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134 [55] it was reported that significant increases in OTR were observed for loadings in excess of 50 wt% This is due to high degrees of re aggregation of clay as well as lower degrees of exfoliation caused by steric interference. The amount of clay in this composite system is over 50 wt% and, according to our previous results, significant decrease in barrier properties should be observed regardless of pH of polymer used. However, C5PA91BS which contains 90 wt% of clay in the system showed good barrier properties of 9 10 cc/m2Figure 415 shows SEM micrographs of composite coated i PP surfaces. Figure 415 (a) and (b) shows small crack s i n the coating surface and this lowered barrier properties of specimen dramatically by allowing gas molecules to contact to the substrate directly. T he more PAA in the composite solution such as C5PA73 and C5PA55 added, the more cracks on the surface were observed, with associated high OTR value s over 100 cc/m /day which is similar with OTR of composite solution coated specimens having lower clay content with good exfoliation. This lower OTR value could be approached by densely stratified structure s as shown in Figure 414. T he difference in microstructure of clay platelet resulted in different barrier properties at the same amount of clay. 2 /day. Lower pH also has significant effects on barrier properties. The poor interactions between negatively ch arged PAA under lower pH and clay platelets squeezed polymer out from the microvoids and microchannel and result ed in many cracks on the coated surface ( Figure 415 (c) and (d) ). Figure 4 16 illustrates OTR results depending on pH, which conf i rm morphologi cal features of the surfaces of coated layers.

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135 Table 4 1. Specific conditions for the preparation of each specimen Table 4 2. EDS results for white unknown particles dispersed in clay composite solutions Element Spot 1 Spot 1 2 Spot 2 Spot 3 Elmt % Atom % Elmt % Atom % Elmt % Atom % Elmt % Atom % C K 15.08 21.97 25.06 35.64 26.24 41.95 4.46* 8.38* O K 47.75 52.23 36.26 38.71 11.00 13.20 12.64 17.83 Na K 2.64 2.01 1.50* 1.11* 3.57 2.98 29.81 29.25 Mg K 23.61 16.99 20.55 14.43 13.22 10.44 15.19 14.10 Si K 10.92 6.80 16.62 10.11 45.97 31.42 37.90 30.44 Total 100.00 100.00 100.00 100.00 100.00 100.00 100.00 100.00 = <2 Sigma #. Sample name Clay (wt%) PAA pH Ratio (by weight) 1 C5PA91AS 5 2 9:1 2 C5PA91IS 5 4 9:1 3 C5PA91BS 5 6 9:1 4 C5PA73AS 5 2 7:3 5 C5PA73IS 5 4 7:3 6 C5PA73BS 5 6 7:3 7 C5PA55AS 5 2 5:5 8 C5PA55IS 5 4 5:5 9 C5PA55BS 5 6 5:5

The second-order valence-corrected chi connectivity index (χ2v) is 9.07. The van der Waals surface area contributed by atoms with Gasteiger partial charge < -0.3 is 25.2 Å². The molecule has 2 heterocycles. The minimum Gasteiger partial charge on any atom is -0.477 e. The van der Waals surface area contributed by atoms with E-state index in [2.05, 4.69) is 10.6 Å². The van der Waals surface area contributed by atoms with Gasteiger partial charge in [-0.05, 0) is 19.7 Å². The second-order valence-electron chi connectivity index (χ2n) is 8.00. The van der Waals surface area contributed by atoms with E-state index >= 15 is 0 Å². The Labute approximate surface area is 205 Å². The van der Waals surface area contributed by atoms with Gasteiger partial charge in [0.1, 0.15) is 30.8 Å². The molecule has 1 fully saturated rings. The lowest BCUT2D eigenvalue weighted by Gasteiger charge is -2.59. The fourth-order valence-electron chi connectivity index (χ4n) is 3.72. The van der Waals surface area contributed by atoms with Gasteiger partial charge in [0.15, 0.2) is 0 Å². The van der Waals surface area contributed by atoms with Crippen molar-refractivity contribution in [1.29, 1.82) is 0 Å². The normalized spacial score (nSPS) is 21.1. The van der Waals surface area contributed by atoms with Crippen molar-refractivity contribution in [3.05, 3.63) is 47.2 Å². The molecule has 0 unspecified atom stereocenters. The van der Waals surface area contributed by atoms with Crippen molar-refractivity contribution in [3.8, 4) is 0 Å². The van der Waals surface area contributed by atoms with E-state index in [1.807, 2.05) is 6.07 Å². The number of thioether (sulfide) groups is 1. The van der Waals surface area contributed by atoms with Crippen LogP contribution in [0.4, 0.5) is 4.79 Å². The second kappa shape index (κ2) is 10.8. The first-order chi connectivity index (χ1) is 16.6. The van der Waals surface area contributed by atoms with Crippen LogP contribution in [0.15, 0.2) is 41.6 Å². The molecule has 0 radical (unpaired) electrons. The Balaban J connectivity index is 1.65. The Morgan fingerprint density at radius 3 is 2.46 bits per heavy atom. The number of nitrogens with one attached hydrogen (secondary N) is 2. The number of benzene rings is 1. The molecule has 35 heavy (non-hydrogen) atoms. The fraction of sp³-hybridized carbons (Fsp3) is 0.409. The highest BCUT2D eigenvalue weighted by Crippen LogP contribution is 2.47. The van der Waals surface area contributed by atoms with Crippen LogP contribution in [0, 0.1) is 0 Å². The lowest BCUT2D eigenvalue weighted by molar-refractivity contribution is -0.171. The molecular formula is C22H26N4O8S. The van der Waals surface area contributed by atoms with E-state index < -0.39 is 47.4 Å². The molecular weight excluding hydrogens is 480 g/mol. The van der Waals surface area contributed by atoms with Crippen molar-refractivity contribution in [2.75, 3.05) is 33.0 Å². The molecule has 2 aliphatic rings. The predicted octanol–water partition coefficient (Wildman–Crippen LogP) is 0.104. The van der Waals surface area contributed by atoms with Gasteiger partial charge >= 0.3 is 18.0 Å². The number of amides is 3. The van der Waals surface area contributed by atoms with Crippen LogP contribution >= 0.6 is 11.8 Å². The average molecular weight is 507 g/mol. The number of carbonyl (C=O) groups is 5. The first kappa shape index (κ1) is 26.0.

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136 Figure 41. S tructure of silicate layers, Laponite JS when dispersed in water phase

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137 (a) (b) (c) Figure 4 2. S chematic mechanism of a house of cards structure (a) initial stage as a powder stat e (b) the formation of concentration gradient of sodium ions in the intergallery regions and the addition of polar compounds and (c) the formation of a house of cards structure

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138 (a) (b) Figure 4 3. (a) S chematic mechanism of a house of cards structure through the diffusion of LMW anionic PAA chains into a clay structure and (b) e xpected ideal barrier st ructure

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139 Figure 4 4. Schematically illustrated experiment procedures

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140 Figure 45. SEM micrographs of (a, b) Laponite JS clay powder and (c, d) corresponding clay aerogel

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141 Figure 4 6. TEM micrographs of clay aerogel consisting of t hree structural features, edge standing, tilted and paralleled as indicated as arrows

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142 Figure 4 7. DRIFT results of composite samples of C5PA73 prepared at pH 2, 4, and 6 Figure 48. Photographs of the states of composite solutions prepared under different pH conditions; (a) pH 2 (b) pH 4, and (c) pH 6 after 3 weeks storage

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143 Figure 4 9. Picture of C5PA91IS solution after 2 weeks storage and SEM micrographs of its by product, white particles dispersed in the solution

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144 Figure 410 E ffects of the pH on the peak positions of XRD results depending on PAA contents. T he positions of peaks for pure Laponite JS powder were indicated